LONDON (Reuters) - Britain is considering imposing capital gains tax on foreign property investors in an effort to tackle soaring house prices in the capital, Sky News reported on Thursday citing unidentified sources.
It said the Treasury had provisionally costed the measure and was awaiting a final decision from finance minister George Osborne ahead of his budget update, known as the "Autumn Statement", on December 4.
The Treasury said Sky's story was "pre-Autumn Statement speculation" and declined to comment further.
House prices in London are rising at an annual pace of more than 10 percent, according to property website Rightmove, buoyed by strong demand from overseas buyers.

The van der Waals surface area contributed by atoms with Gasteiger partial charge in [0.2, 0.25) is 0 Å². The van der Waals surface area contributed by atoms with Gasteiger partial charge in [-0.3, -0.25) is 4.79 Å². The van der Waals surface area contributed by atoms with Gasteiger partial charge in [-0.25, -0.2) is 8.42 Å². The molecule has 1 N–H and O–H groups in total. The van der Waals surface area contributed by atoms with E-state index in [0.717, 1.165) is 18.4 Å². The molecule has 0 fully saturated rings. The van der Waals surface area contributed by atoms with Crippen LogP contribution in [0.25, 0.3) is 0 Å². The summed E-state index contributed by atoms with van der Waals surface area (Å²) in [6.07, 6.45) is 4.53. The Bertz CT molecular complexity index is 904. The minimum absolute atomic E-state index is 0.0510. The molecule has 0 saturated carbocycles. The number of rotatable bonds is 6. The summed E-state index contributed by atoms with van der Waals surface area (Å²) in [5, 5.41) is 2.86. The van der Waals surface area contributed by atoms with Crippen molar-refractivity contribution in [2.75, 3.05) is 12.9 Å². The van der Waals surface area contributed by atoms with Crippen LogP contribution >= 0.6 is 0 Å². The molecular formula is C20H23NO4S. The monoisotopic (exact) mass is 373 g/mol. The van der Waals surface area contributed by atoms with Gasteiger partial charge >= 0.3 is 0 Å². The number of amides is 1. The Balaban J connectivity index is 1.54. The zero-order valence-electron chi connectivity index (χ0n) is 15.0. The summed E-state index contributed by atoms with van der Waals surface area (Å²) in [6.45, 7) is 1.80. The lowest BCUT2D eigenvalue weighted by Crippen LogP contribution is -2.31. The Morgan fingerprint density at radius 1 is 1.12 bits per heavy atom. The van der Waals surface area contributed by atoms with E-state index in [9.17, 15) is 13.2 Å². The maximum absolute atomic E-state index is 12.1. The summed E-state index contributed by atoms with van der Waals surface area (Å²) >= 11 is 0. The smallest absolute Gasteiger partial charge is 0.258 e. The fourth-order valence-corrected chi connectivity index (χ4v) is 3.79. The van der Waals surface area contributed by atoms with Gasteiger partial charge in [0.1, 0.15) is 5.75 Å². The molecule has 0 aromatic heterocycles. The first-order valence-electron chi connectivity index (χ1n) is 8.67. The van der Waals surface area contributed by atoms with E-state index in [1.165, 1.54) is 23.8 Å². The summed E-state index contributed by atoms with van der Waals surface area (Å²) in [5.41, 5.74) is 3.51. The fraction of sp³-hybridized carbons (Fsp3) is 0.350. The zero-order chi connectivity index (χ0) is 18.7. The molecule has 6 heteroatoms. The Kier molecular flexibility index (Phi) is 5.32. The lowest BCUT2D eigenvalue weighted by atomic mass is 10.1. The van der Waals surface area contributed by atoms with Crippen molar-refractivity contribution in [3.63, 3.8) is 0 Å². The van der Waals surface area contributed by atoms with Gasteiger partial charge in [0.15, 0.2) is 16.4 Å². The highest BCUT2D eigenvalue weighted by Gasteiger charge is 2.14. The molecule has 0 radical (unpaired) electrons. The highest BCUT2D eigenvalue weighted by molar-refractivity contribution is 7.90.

Britons have to pay capital gains tax - typically at 28 percent - if they make a profit when reselling any property that is not considered their primary residence. But foreign property investors have hitherto been exempt, unlike in many other European countries.
The plight of first-time homebuyers has moved up the political agenda in Britain where property prices nationally are rising at around 6 percent - more than 8 times faster than average incomes.
(Reporting by Christina Fincher; editing by Guy Faulconbridge)